Ramiro Hernandez v. William Stephens, Director, No. 12-70006 (5th Cir. 2013)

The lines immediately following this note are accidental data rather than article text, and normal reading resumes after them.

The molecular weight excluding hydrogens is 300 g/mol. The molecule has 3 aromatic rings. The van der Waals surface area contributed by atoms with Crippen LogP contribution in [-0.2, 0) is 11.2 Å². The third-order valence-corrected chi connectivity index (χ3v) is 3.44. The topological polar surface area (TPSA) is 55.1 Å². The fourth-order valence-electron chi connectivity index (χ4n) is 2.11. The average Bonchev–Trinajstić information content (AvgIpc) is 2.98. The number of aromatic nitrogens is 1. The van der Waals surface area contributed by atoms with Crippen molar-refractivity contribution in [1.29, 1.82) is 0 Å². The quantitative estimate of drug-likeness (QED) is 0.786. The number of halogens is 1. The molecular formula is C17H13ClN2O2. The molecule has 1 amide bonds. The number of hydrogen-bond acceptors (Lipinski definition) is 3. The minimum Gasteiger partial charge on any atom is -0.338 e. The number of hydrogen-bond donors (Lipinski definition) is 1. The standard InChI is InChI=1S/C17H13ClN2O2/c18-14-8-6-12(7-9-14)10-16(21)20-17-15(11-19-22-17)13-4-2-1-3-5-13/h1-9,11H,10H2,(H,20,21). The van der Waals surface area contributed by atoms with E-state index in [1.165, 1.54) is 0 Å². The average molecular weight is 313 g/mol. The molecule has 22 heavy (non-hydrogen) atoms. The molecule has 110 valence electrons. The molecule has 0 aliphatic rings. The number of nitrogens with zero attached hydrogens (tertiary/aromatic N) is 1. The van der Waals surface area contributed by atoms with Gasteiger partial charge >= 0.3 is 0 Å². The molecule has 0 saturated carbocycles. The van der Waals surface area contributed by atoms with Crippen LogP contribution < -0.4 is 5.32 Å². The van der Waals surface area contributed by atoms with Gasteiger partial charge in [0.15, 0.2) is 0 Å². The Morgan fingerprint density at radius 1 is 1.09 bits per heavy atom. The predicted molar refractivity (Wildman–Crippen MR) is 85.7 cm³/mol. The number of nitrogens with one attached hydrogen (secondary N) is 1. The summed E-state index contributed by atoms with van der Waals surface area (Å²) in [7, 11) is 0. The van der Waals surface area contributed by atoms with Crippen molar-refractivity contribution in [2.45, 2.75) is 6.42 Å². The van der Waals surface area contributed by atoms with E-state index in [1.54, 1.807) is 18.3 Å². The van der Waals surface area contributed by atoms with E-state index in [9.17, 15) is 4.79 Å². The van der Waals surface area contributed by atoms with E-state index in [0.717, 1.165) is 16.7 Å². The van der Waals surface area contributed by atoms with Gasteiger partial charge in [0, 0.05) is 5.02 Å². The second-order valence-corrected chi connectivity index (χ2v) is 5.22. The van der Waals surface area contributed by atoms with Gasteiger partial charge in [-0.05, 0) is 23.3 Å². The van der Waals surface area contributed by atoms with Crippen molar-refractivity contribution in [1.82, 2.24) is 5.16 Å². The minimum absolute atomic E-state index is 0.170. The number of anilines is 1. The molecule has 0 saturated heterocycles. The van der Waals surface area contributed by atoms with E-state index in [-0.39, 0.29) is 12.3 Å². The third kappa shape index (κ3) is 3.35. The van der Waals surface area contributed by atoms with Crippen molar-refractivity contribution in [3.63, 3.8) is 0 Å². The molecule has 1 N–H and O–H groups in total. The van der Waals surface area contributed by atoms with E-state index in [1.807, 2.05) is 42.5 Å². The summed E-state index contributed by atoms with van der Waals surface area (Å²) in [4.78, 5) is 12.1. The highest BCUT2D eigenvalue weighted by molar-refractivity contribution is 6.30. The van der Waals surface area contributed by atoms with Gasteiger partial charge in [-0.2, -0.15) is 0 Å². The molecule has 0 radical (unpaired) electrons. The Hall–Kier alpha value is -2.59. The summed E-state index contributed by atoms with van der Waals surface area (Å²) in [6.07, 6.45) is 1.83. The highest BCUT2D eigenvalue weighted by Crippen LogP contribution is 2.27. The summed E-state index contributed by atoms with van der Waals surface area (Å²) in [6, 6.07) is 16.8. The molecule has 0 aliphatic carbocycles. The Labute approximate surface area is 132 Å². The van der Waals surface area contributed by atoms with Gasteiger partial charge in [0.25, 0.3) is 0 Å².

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Case: 12-70006 Document: 00512329616 Page: 1 Date Filed: 08/02/2013 IN THE UNITED STATES COURT OF APPEALS United States Court of Appeals FOR THE FIFTH CIRCUIT Fifth Circuit FILED August 2, 2013 No. 12-70006 Lyle W. Cayce Clerk RAMIRO HERNANDEZ, also known as Ramiro Hernandez-Llanas, Petitioner-Appellant v. WILLIAM STEPHENS, DIRECTOR, TEXAS DEPARTMENT OF CRIMINAL JUSTICE, CORRECTIONAL INSTITUTIONS DIVISION, Respondent-Appellee Appeal from the United States District Court for the Western District of Texas USDC No. 5:08-CV-805 Before SOUTHWICK, HAYNES, and HIGGINSON, Circuit Judges. PER CURIAM:* A Texas state court jury convicted Ramiro Hernandez of capital murder. He was sentenced to death. A federal district court denied his application for habeas relief, which was based in part on the claim that he is mentally retarded.1 Hernandez was granted a certificate of appealability on that claim, * Pursuant to 5TH CIR. R. 47.5, the court has determined that this opinion should not be published and is not precedent except under the limited circumstances set forth in 5TH CIR. R. 47.5.4. 1 The American Psychiatric Association s fifth edition of the Diagnostic and Statistical Manual of Mental Disorders (DSM-5), uses the term intellectual disability (intellectual developmental disorder) in place of the term mental retardation and de-emphasizes IQ Case: 12-70006 Document: 00512329616 Page: 2 Date Filed: 08/02/2013 No. 12-70006 and he also seeks to expand the certificate for three other claims. We AFFIRM the denial of his application and DENY his request to expand the certificate. PROCEDURAL HISTORY In 2000, Hernandez was convicted in Texas state court of murdering his employer, Glen Lich. The jury decided that his sentence should be death. In an unpublished opinion, the Texas Court of Criminal Appeals affirmed both his conviction and sentence on direct appeal. Hernandez v. State, No. 73,776 (Tex. Crim. App. Dec. 18, 2002). Hernandez then sought habeas relief from the state district court, alleging in part that he was mentally retarded and his execution would violate the Eighth Amendment. After an evidentiary hearing ordered by the Texas Court of Criminal Appeals, the state district court, on May 20, 2008, determined that Hernandez was not mentally retarded. The Court of Criminal Appeals adopted the district court s findings of fact and conclusions of law and denied Hernandez any relief. Ex parte Hernandez, No. WR-63282-01, 2008 WL 4151813, at *1 (Tex. Crim. App. Sept. 10, 2008). In United States district court, Hernandez applied for relief under 28 U.S.C. § 2254. On January 15, 2010, the court stayed the suit to permit exhaustion of state remedies on all unexhausted claims. Hernandez returned to state court and filed his third application for relief, claiming he was denied the right to conflict-free counsel. The Court of Criminal Appeals dismissed his application as an abuse of the writ. Ex parte Hernandez, No. WR-63282-03, 2010 WL 1240353, at *1 (Tex. Crim. App. Mar. 31, 2010). scores as determinants of this condition. We are bound by the United States Supreme Court precedent on the legal issue, Atkins v. Virginia, 536 U.S. 304 (2002). This court s changing terminology on its own serves little purpose other than to create ambiguity. 2 Case: 12-70006 Document: 00512329616 Page: 3 Date Filed: 08/02/2013 No. 12-70006 Returning to federal court, Hernandez claimed that (1) because he suffered from mental retardation, his execution would be unconstitutional; (2) he received ineffective assistance of counsel because of a failure to investigate and present mitigating evidence; (3) his counsel operated under a conflict of interest; and (4) the trial court s admission of documents that detailed a conviction of murder and escape from custody in Mexico was error because the criminal justice system in Mexico did not afford the same rights as were provided in the United States. In a thorough opinion, the district court denied Hernandez s application, granted a certificate of appealability on his mental retardation claim, and denied a certificate of appealability on all other claims. Hernandez v. Thaler, No. SA08-CA-805-XR, 2011 WL 4437091, at *59 (W.D. Tex. Sept. 23, 2011). Hernandez appeals the denial of his retardation claim and also seeks a certificate of appealability on his three other claims. DISCUSSION A. Atkins Claim of Mental Retardation A federal court may grant an application under Section 2254 if the state court s adjudication of the claim resulted in a decision that was contrary to, or involved an unreasonable application of, clearly established Federal law, as determined by the Supreme Court of the United States. 28 U.S.C. § 2254(d)(1). A different standard applies to the review of a state court s factual findings, which we will identify and discuss later. The district court denied habeas relief after reviewing the state-court records. On appeal, we conduct an independent review and apply the same Section 2254 standards to the state court s decision as did the federal district court. See Chester v. Thaler, 666 F.3d 340, 343-50 (5th Cir. 2011). 3 Case: 12-70006 Document: 00512329616 Page: 4 Date Filed: 08/02/2013 No. 12-70006 The Eighth Amendment prohibits the execution of a criminal offender who is mentally retarded. Atkins v. Virginia, 536 U.S. 304, 321 (2002). The states are left with the task of developing appropriate ways to enforce the constitutional restriction. Id. at 317. Post-Atkins, the Texas Court of Criminal Appeals defined mental retardation as containing three elements: (1) significantly subaverage general intellectual functioning; (2) accompanied by related limitations in adaptive functioning; (3) the onset of which occurs prior to the age of 18. Ex parte Briseno, 135 S.W.3d 1, 7 (Tex. Crim. App. 2004) (citations and quotation marks omitted). The court required significantly subaverage general intellectual functioning that is concurrent with deficits in adaptive behavior and originates during the developmental period. Id. An IQ of about 70 or below was said to be significantly subaverage. Id. at 7 n.24. An applicant bears the burden of proving his mental retardation by a preponderance of the evidence. Id. at 12. Failure to satisfy even one of the three elements of the Briseno definition results in the denial of the claim. Clark v. Quarterman, 457 F.3d 441, 444 (5th Cir. 2006). The Court of Criminal Appeals has listed specific evidentiary factors which may be relevant to the analysis of mental retardation. Briseno, 135 S.W.3d at 8-9.1 We have held that the Briseno definition and evidentiary factors are not 1 The evidentiary factors listed in Briseno are these: [1] Did those who knew the person best during the developmental stage his family, friends, teachers, employers, authorities think he was mentally retarded at that time, and, if so, act in accordance with that determination? [2] Has the person formulated plans and carried them through or is his conduct impulsive? [3] Does his conduct show leadership or does it show that he is led around by 4 Case: 12-70006 Document: 00512329616 Page: 5 Date Filed: 08/02/2013 No. 12-70006 an unreasonable application of the Supreme Court s Atkins opinion, and neither are the factors contrary to clearly established federal law. Chester, 666 F.3d at 347-48. Citing Chester, Hernandez acknowledges that he does not, indeed cannot, challenge in this court the consistency of the Briseno factors with Atkins. He does argue, though, that after the state district court cited Briseno, it never listed all the factors when considering his habeas petition. His argument is that even though Texas has developed a constitutionally adequate analysis to apply to Atkins claims, the state district court unreasonably applied Atkins because the court did not fully use the evidentiary factors. Instead, Hernandez claims that the court s consideration of the factors was one-sided, discussing only those that undermined the claim of retardation. The Court of Criminal Appeals adopted the state district court s factual findings and legal conclusions, so the alleged defect would apply to the appellate decision as well. This argument, though, is better understood as a challenge to the state district court s consideration of the facts, such as by allegedly examining only part of the evidence. We will consider the completeness of the state district court s application of Briseno to the facts in our discussion of the evidence. We conclude now that the state district court decision was neither contrary to nor others? [4] Is his conduct in response to external stimuli rational and appropriate, regardless of whether it is socially acceptable? [5] Does he respond coherently, rationally, and on point to oral or written questions or do his responses wander from subject to subject? [6] Can the person hide facts or lie effectively in his own or others interests? [7] Putting aside any heinousness or gruesomeness surrounding the capital offense, did the commission of that offense require forethought, planning, and complex execution of purpose? Briseno, 135 S.W.3d at 8-9. 5 Case: 12-70006 Document: 00512329616 Page: 6 Date Filed: 08/02/2013 No. 12-70006 involved an unreasonable application of clearly established federal law as determined by the Supreme Court of the United States. Hernandez also argues that the state court s decision on the merits of his mental retardation claim resulted in a decision that was based on an unreasonable determination of the facts in light of the evidence presented in the State court proceeding. 28 U.S.C. § 2254(d)(2). Because the Texas Court of Criminal Appeals denied Hernandez s habeas application by adopting the state district court s findings and conclusions, we review the state district court s decision. See Corwin v. Johnson, 150 F.3d 467, 473 (5th Cir. 1998). We review the state court s ultimate conclusions, not the state court s opinion that explains its decision. Maldonado v. Thaler, 625 F.3d 229, 239 (5th Cir. 2010). The court will presume that the state district court s findings of fact are correct; the applicant has the burden to rebut that presumption by clear and convincing evidence. 28 U.S.C. § 2254(e)(1). The relevant opinion by the state district court was on May 20, 2008. The court entitled its decision as Supplemental Findings of Fact and Conclusions of Law, and it attached as additional, re-adopted findings the court s decision of March 7, 2006, when it initially considered the Atkins claim. The court found that Hernandez was not mentally retarded because the evidence failed to show [he] had a significantly subaverage general intellectual functioning. This finding of fact is entitled to the Section 2254(e)(1) presumption of correctness. We examine the evidence the state court had before it. At a state court hearing, Dr. Gilbert Martinez, a licensed psychologist, testified that he personally performed neuropsychological evaluations on Hernandez before the punishment phase of the trial in 2000 at a detention 6 Case: 12-70006 Document: 00512329616 Page: 7 Date Filed: 08/02/2013 No. 12-70006 facility in Kerr County, Texas, in order to explore Hernandez s cognitive and mental functioning. Dr. Martinez administered a nonverbal portion of the third edition of the Wechsler Adult Intelligence Scale ( WAIS-III ),2 and Hernandez scored a 54. Dr. Martinez also administered the second edition of the Test of Nonverbal Intelligence ( TONI ), and Hernandez scored a 57 when scaled to American norms. Another licensed psychologist, Dr. Antonio Puente, evaluated Hernandez while he was incarcerated in 2003. Dr. Puente administered a comprehensive version of the TONI, and Hernandez scored a 52. In 2006, Dr. Puente administered a full-scale version of the WAIS-III, which included verbal testing, and Hernandez scored a 70 when his results were scaled to Mexican norms. Hernandez scored an 87 on the performance portion of the test and a 66 on the verbal portion. During their testimony, both psychologists referenced an additional TONI given in 1999 by a master s level psychological associate for inmate-screening purposes in the Texas Department of Criminal Justice. Hernandez scored an 83 on this test, but Dr. Puente testified that the test was outdated and not considered reliable. Neither Dr. Martinez nor Dr. Puente believed Hernandez was intentionally performing poorly on the tests, but Dr. Martinez explained that passive motivational reasons could have caused the below-average scores. In addition to the psychological examinations, a psychiatrist named Dr. Robert Cantu evaluated Hernandez in 1998 to determine whether he was 2 The United States Supreme Court has described this test as the standard instrument in the United States for assessing intellectual functioning. Atkins, 536 U.S. at 309 n.5. 7 Case: 12-70006 Document: 00512329616 Page: 8 Date Filed: 08/02/2013 No. 12-70006 competent to stand trial. Dr. Cantu diagnosed Hernandez with schizophreniform disorder, the symptoms of which include an impaired perception of reality, but Dr. Cantu ultimately concluded Hernandez was competent to stand trial. The psychiatrist believed Hernandez was pretending not to understand or not to know in an effort to look bad and formed a definite opinion that he was intentionally underperforming during his evaluation. Dr. Michael Arambula, also a practicing psychiatrist, evaluated Hernandez prior to his trial to determine his mental state at the time of the offense. The psychiatrist diagnosed Hernandez as having a mood and thought disorder as the result of drug use and a closed-head injury. The psychiatrist testified he did not see signs that Hernandez was malingering during the evaluation, explaining that a person who is malingering often will give responses that are beneficial to the case; here, Hernandez revealed he was involved in a prison gang, information Dr. Arambula pointed to as an example of what might be unhelpful if presented to a jury. Another practicing psychiatrist, Dr. Richard Coons, who did not personally interview Hernandez, examined the medical data from the two psychologists evaluations. Dr. Coons explained that Dr. Puente s WAIS-III examination was the only evidence of a full-scale evaluation for intelligence. After reviewing the examination data and exploring Hernandez s adaptive behavior, Dr. Coons concluded that Hernandez was not mentally retarded. Dr. Coons was concerned with unexplained inconsistences in the tests subscores, particularly the disparity between the performance scores of 54 and 87 between the examinations by Dr. Martinez and Dr. Puente. In addition, Dr. Coons testified that some of the tests were incorrectly administered and scored, 8 Case: 12-70006 Document: 00512329616 Page: 9 Date Filed: 08/02/2013 No. 12-70006 potentially causing high-scoring results to be disregarded. He expressed concern that some testing on which Hernandez performed very well was not considered. Dr. Coons further believed that motivational variables likely played a role in the below-average scores Hernandez received from the two psychologists examinations, but Dr. Coons did not affirmatively conclude that Hernandez was malingering on the IQ tests. In addition to considering this evidence on intellectual functioning, the state district court considering the habeas petition also determined there was no evidence of significant limitations in adaptive functioning and listed adaptive-skill areas. In reaching its determinations, the state district court acknowledged the caselaw in Briseno. The first Briseno factor concerns whether those who knew Martinez in his developmental years thought he was mentally retarded. Family and acquaintances from Mexico testified that he was abused as a child and lived in dangerous conditions near a waste-disposal site. Evidence showed that Hernandez as a child had trouble following directions, frequently fell asleep, received only a third-grade education, did not interact well with other children, could not count money, and appeared to have hygiene difficulties. There was only slight testimony, though, about whether those who knew Hernandez in his youth believed he was mentally retarded at that time.3 Regarding the third factor, which involves whether he is a leader or instead is easily led by others, one of Hernandez s sisters testified that he had 3 Hernandez s sister first wrote a statement to the trial court that she did not believe Hernandez was mentally retarded but subsequently stated at the state district court s evidentiary hearing that her understanding of that term had changed. She did not disavow her factual testimony, though. 9 Case: 12-70006 Document: 00512329616 Page: 10 Date Filed: 08/02/2013 No. 12-70006 trouble using public transportation. Yet, there was evidence that Hernandez was able to escape from police custody in Mexico and enter the United States where he subsequently gained employment on a ranch in Kerr County, Texas. Another sister explained that she lived in Texas and occasionally visited with Hernandez. She testified that Hernandez did not make much money at his employment on the ranch because he also received room and board in exchange for his services. His sister said she sometimes would take Hernandez to the grocery store, but at other times Hernandez sent others to the store for him. As for the fourth factor regarding his ability to respond to external stimuli, testimony from Hernandez s relatives provided the state district court with some evidence of irrational responses during his childhood. One example was that Hernandez was shown how to separate different recyclable materials, but he instead placed all the recyclables together. On the other hand, Hernandez was able to request specific types of food during his incarceration because his usual fare was disagreeable. In regard to the fifth factor, which concerns whether he responds coherently to questions, Dr. Martinez testified that Hernandez would discuss unrelated topics when asked a direct question. Even so, a Texas law- enforcement officer testified that during his post-homicide interview with Hernandez in October 1997, Hernandez received and directly responded to warnings, questions, and requests. The state district court determined that [t]his was not consistent with the ability and conduct of a person who was mentally retarded. The second, sixth, and seventh factors involve the ability generally to plan and follow through, to lie or otherwise hide facts, and to use planning and 10 Case: 12-70006 Document: 00512329616 Page: 11 Date Filed: 08/02/2013 No. 12-70006 complex execution in the actual capital offense. There is evidence to support a finding that Hernandez formulated a plan to murder his employer at the ranch house and carried out that plan. Hernandez s cousin testified that, two weeks before the murder and while speaking with Hernandez, Hernandez said he was angry with the Liches and wanted to hurt them. Hernandez also told his cousin that the Liches owned a vehicle that could be sold in Mexico. The murder victim s wife, Lera Lich, described the events that occurred on the day of the murder. On the evening of October 14, 1997, the Liches were in their home when Hernandez knocked on the porch door. Mr. Lich went outside. After a short conversation, the two men walked away from the house. Then Hernandez killed Mr. Lich by bludgeoning him with a metal bar. Hernandez returned to the house and raped Mrs. Lich at knife-point. He told her that she would see Mr. Lich again if she gave Hernandez money. He bound Mrs. Lich to the bedposts, covered her head with a blanket, and proceeded to steal jewelry. Afterwards, he removed the blanket and insisted on obtaining the keys to the Liches vehicle. With Mrs. Lich still securely bound, he went outside, started the vehicle, and then turned it off. He returned, used wire to tighten Mrs. Lich s fastens, and used the telephone. He then untied Mrs. Lich, raped her again, and threatened that he would harm her sleeping mother in the adjoining room if Mrs. Lich called the police. He then wrapped his arms around her and appeared to fall asleep. Mrs. Lich was able to break free and find help. After being arrested by police on October 15, Hernandez provided a false name. After reviewing the evidence and making detailed findings of fact, the state district court concluded that Hernandez was not mentally retarded. The court held that (1) the evidence failed to show that [Hernandez] had a 11 Case: 12-70006 Document: 00512329616 Page: 12 Date Filed: 08/02/2013 No. 12-70006 significantly subaverage general intellectual functioning, (2) there was no evidence of significant limitations in adaptive functioning in any of the [enumerated] skill areas, and (3) there is no credible evidence that any mental retardation manifested during the developmental period. The court apparently used proposed findings and conclusions submitted by the State. The Court of Criminal Appeals adopt[ed] the trial court s findings and conclusions and den[ied] the [state habeas] application. Hernandez argues the persuasiveness of the findings are suspect because the state district judge struck through many of the suggested findings that would explicitly find specific government witnesses more credible than defense witnesses. The judge did not delete all the credibility findings. More importantly, he specifically readopted and attached as an exhibit the findings made two years earlier on these issues. In the 2006 findings, the district judge made choices about the credibility of those expert witnesses and the relevance of their evidence that continued to apply to his reasoning in 2008. In Texas, a finding of mental retardation may be based in part on an IQ test, but the scores an individual receives are necessarily imprecise and must be interpreted flexibly. Clark, 457 F.3d at 444. [A] person whose IQ tests below 70 may not be mentally retarded. Lewis v. Thaler, 701 F.3d 783, 792 (5th Cir. 2012) (quoting Briseno, 135 S.W.3d at 7 n.24). The Court of Criminal Appeals has indicated that a full-scale IQ score should provide the basis for any assessment of intellectual functioning. Maldonado, 625 F.3d at 240 (citing Ex parte Hearn, 310 S.W.3d 424, 431 (Tex. Crim. App. 2010)). Further, the state court may consider testimony from an expert who did not personally administer Hernandez s IQ test. See Lewis, 701 12 Case: 12-70006 Document: 00512329616 Page: 13 Date Filed: 08/02/2013 No. 12-70006 F.3d at 795. The state court may also discount . . . scores due to the incentive to malinger. Taylor v. Quarterman, 498 F.3d 306, 308 (5th Cir. 2007). The state district court properly considered more than Hernandez s IQ in determining whether he was mentally retarded. See Lewis, 701 F.3d at 792-93. Although his IQ scores were within the range of mental retardation, other evidence undermined the precise accuracy of those scores. When scaled to Mexican norms, Hernandez scored exactly 70 on the one full-scale WAIS-III test. Other tests discussed by the state district court either did not evaluate Hernandez s verbal performance or were to be used only for screening purposes. Dr. Coons testified as to his concern about the accuracy of the IQ evaluations because of their administration, particularly pointing out that Dr. Puente did not incorporate sub-tests on which Hernandez scored highly due to the absence of comparative norms. The state district court found that Hernandez s conversation and communication skills [we]re inconsistent with a diagnosis of mental retardation and decline[d] to find Dr. Puente s [contrary] explanations to be credible. The court reiterated this point in its supplemental findings, noting that the opinions offered by Dr. Puente as to adaptive behavior are not supported by the evidence contrasting them with the contrary opinions of Dr. Coons, which, it found, were supported by the evidence. Evidence further established that Hernandez s motivation to score lower could have been a factor in the test results. Further, the state district court was presented with evidence of Hernandez s adaptive functioning that, the district court found, weighed against a finding of mental retardation.4 See Briseno 135 S.W.3d at 8. 4 Although it did not refer to them as Briseno factors, the state district court made detailed findings regarding Hernandez s ability to act rationally, communicate effectively, care for himself, maintain employment, assess right from wrong, follow rules, formulate plans and 13 Case: 12-70006 Document: 00512329616 Page: 14 Date Filed: 08/02/2013 No. 12-70006 We disagree with Hernandez that the state court neither examined all the evidence nor applied the Briseno factors fairly. The Court of Criminal Appeals adopted the state district court s findings and thereby approved the lower court s credibility choices some explicit, some implicit and weighing of the evidence. Though there were significant factual questions about Hernandez s possible mental retardation, Hernandez has not rebutted the presumption of correctness given to the findings by clear and convincing evidence. We cannot conclude that the state court decision was based on an unreasonable determination of the facts in light of the evidence presented in the State court proceeding. § 2254(d)(2). There was no error in the district court s denial of Hernandez s Atkins claim based on the finding that he was not mentally retarded.5 B. Motion to Expand the Certificate of Appealability Hernandez received a certificate of appealability only on his Atkins claim. He seeks a certificate on his other claims, which requires that he make a substantial showing of the denial of a constitutional right. 28 U.S.C. § carry them through, and use deception to further his own interests. The court found that the capital offense and previous offenses involved forethought and planning. It considered his sister s affidavit in which she stated that during Hernandez s childhood years, he functioned like a person of average intelligence, [took] care of himself, bathed and dressed in clean clothes, had no problem managing his money, exhibited normal tendencies as to personal hygiene and managing his affairs, attended school for approximately the same length of time as she did, and had no problem maintaining employment. It considered affidavits from Hernandez s trial counsel in which Attorney Pickell stated that he did not observe, in his lengthy and intense involvement with Mr. Hernandez, the significant impairment in memory, judgment and language functioning which Dr. Martinez described ; and Attorney Garcia described Hernandez as functionally capable with average adaptive behavior. 5 Because of this conclusion, we need not address the arguments as to whether the onset of Hernandez s alleged mental retardation occurred prior to the age of 18. 14 Case: 12-70006 Document: 00512329616 Page: 15 Date Filed: 08/02/2013 No. 12-70006 2253(c)(2). Hernandez must demonstrate that reasonable jurists could debate whether . . . the petition should have been resolved in a different manner or that the issues presented were adequate to deserve encouragement to proceed further. Slack v. McDaniel, 529 U.S. 473, 484 (2000) (quotation marks omitted). We examine each of his remaining claims using this standard. 1. Ineffective Assistance of Counsel Hernandez first argues he received ineffective assistance of counsel because his attorneys failed to investigate and present mitigating evidence of Hernandez s childhood during the penalty phase of trial. To show he was deprived of the right to effective assistance of counsel, Hernandez had to prove (1) his counsel s performance was deficient, and (2) the deficient performance prejudiced the defense. Strickland v. Washington, 466 U.S. 668, 687 (1984). Deficiency may exist if counsel failed to make reasonable investigations or to make a reasonable decision that makes particular investigations unnecessary. Wiggins v. Smith, 539 U.S. 510, 521 (2003). The issue is whether the investigation supporting counsel s decision not to introduce mitigating evidence of the defendant s background was itself reasonable. Clark v. Thaler, 673 F.3d 410, 418-19 (5th Cir.), cert. denied, 133 S. Ct. 179 (2012). Even if Hernandez showed deficient performance, he was also required to prove a reasonable probability that, but for counsel s unprofessional errors, the result of the proceeding would have been different. Strickland, 466 U.S. at 694. The state court denied habeas relief on Hernandez s claim that he received ineffective assistance of counsel because of a failure to properly investigate and present the defenses in the case, as alleged in the Petition. Consequently, a federal court may not grant habeas relief unless the state court s decision was 15 Case: 12-70006 Document: 00512329616 Page: 16 Date Filed: 08/02/2013 No. 12-70006 contrary to, or involved an unreasonable application of, clearly established Federal law, or the decision was based on an unreasonable determination of the facts. 28 U.S.C. § 2254(d). When we apply the standards of both Strickland and Section 2254(d) together, our question is whether there is any reasonable argument that counsel satisfied Strickland s deferential standard. Harrington v. Richter, 131 S. Ct. 770, 788 (2011). As an initial matter, Hernandez fails to show how the state court s decision was contrary to federal law or involved an unreasonable application of it. The state court determined, The applicant was not denied effective assistance of counsel . . . based on the alleged failure of counsel to conduct meaningful mitigation investigation, as the evidence indicates there was a reasonable investigation conducted. That is the correct inquiry. Clark, 673 F.3d at 418-19. Evidence presented to the state district court revealed that Hernandez was personally interviewed by three doctors who learned about his history, including his abusive and deprived childhood. All three experts testified at trial and presented evidence of their evaluations to the jury. Evidence also showed that counsel employed someone to travel to Mexico and interview Hernandez s mother and two siblings, each of whom provided written declarations. The interviews revealed detailed information about Hernandez s violent childhood circumstances and behavioral abnormalities. His brother stated that Hernandez s counsel never contacted him before trial. His mother declared she did not remember whether counsel called her before the trial began. Yet, Hernandez s sister said counsel spoke with her before trial about whether she could provide information that would help Hernandez, and counsel sought to have Hernandez s mother attend the trial. 16 Case: 12-70006 Document: 00512329616 Page: 17 Date Filed: 08/02/2013 No. 12-70006 Counsel filed an affidavit with the court and explained that both Hernandez s sister and mother refused to attend the trial. Further, counsel did not believe it was in Hernandez s best interest to call his second sister as a witness because she both refused and provided uncomplimentary statements about Hernandez in a previous interview. Counsel s strategy was to use experts to explain Hernandez s behavior instead of excuse it. Accordingly, we cannot conclude that jurists of reason would debate whether there was a reasonable argument that counsel satisfied Strickland s deferential standard. Richter, 131 S. Ct. at 788. There is a reasonable argument that Strickland was satisfied, and Hernandez has failed to make the requisite showing for a certificate of appealability under 28 U.S.C. § 2253(c)(2). 2. Conflict-Free Counsel Hernandez next argues he was deprived of his right to conflict-free counsel because of his counsel s prior representation of a client whose spouse testified at trial. Hernandez first raised this issue in his third state-habeas petition, which the Texas Court of Criminal Appeals dismissed as an abuse of the writ. The federal district court held that this state procedural default barred his claim, and the court alternatively denied the claim on its merits. Hernandez must show that jurists of reason would find it debatable whether the district court was correct in its procedural ruling and that jurists of reason would find it debatable whether the petition states a valid claim of the denial of a constitutional right. Slack, 529 U.S. at 478. A federal court is barred from reviewing a procedurally defaulted claim unless there is cause for the default and actual prejudice as a result of the alleged violation of federal law. Coleman v. Thompson, 501 U.S. 722, 750 17 Case: 12-70006 Document: 00512329616 Page: 18 Date Filed: 08/02/2013 No. 12-70006 (1991).6 Hernandez argues that his state-habeas counsel s performance caused the procedural default. In Coleman, the Court held that such error cannot constitute cause to excuse the default in federal habeas proceedings. Id. at 757. The Court has recognized an equitable exception to this rule in cases in which the inmate was legally barred from raising ineffective assistance claims on direct appeal from his state conviction, and counsel was ineffective in the initial statehabeas proceeding. Martinez v. Ryan, 132 S. Ct. 1309, 1315, 1320 (2012). The Court recently held that the Martinez exception is applicable to Texas inmates who had little practical opportunity to raise ineffective assistance claims on direct appeal, despite not being legally barred from doing so. Trevino v. Thaler, 133 S. Ct. 1911, 1921 (2013) (overruling Ibarra v. Thaler, 687 F.3d 222 (5th Cir. 2012)). Even after this clarification of Martinez, Hernandez s claim fails because he has not shown any actual prejudice to excuse the procedural default. To show actual prejudice, a petitioner must establish not merely that the errors at his trial created a possibility of prejudice, but that they worked to his actual and substantial disadvantage, infecting his entire trial with error of constitutional dimensions. Moore v. Quarterman, 534 F.3d 454, 463 (5th Cir. 2008); see Barrientes v. Johnson, 221 F.3d 741, 769 (5th Cir. 2000). A witness testified that she saw Hernandez stab an individual in an encounter that occurred prior to the crime for which Hernandez was being tried. That witness s spouse was initially arrested for the stabbing but was subsequently released from custody after Hernandez took responsibility and 6 Hernandez may also demonstrate that failure to consider the claims [would] result in a fundamental miscarriage of justice, id., but he forfeited this argument in the district court and on appeal. 18 Case: 12-70006 Document: 00512329616 Page: 19 Date Filed: 08/02/2013 No. 12-70006 later pled guilty to the stabbing. One of Hernandez s attorneys in his capital murder case previously represented the witness s spouse. Thus, Hernandez argues this former representation prevented his counsel from aggressively challenging the witness s testimony in the capital murder trial. To prove a Sixth Amendment violation, Hernandez would be required to show that an actual conflict of interest adversely affected counsel s performance. Perillo v. Johnson, 205 F.3d 775, 781 (5th Cir. 2000). An actual conflict means counsel was compelled to compromise his or her duty of loyalty or zealous advocacy. Id. Hernandez must establish an adverse effect, which may be shown by evidence that some plausible alternative defense strategy or tactic could have been pursued, but was not because of the actual conflict. Id. (quotation marks omitted). Hernandez s argument fails because he is not able to make the requisite showings and does not establish prejudice for his procedural default. Applying the underlying standards, Hernandez does not show that he was prepared to recant his responsibility for the stabbing or withdraw his guilty plea for which he was currently imprisoned. He offers no evidence that counsel did not present admissible evidence or pursue an alternative defense strategy because of an actual conflict. In fact, Hernandez s co-counsel at trial cross examined and impeached the eyewitness s testimony by showing she originally told police she did not see who committed the stabbing. Accordingly, Hernandez has not shown that jurists of reason would debate the district court s procedural ruling and is therefore denied a certificate of appealability on this claim. See Slack, 529 U.S. at 478. 19 Case: 12-70006 Document: 00512329616 Page: 20 Date Filed: 08/02/2013 No. 12-70006 3. Prior Conviction Finally, Hernandez argues the state trial court erred by admitting documentation of his prior Mexican conviction because such conviction was unreliable. He contends the state district court s explanation for its denial of relief runs contrary to and involved an unreasonable application of Supreme Court precedent. He does not, though, make the required showing that reasonable jurists could disagree with the district court s conclusion that any error was harmless in light of the other admitted evidence that showed he previously committed murder and was imprisoned in Mexico. The district court s denial of relief is AFFIRMED. Hernandez s motion to expand the certificate of appealability is DENIED. 20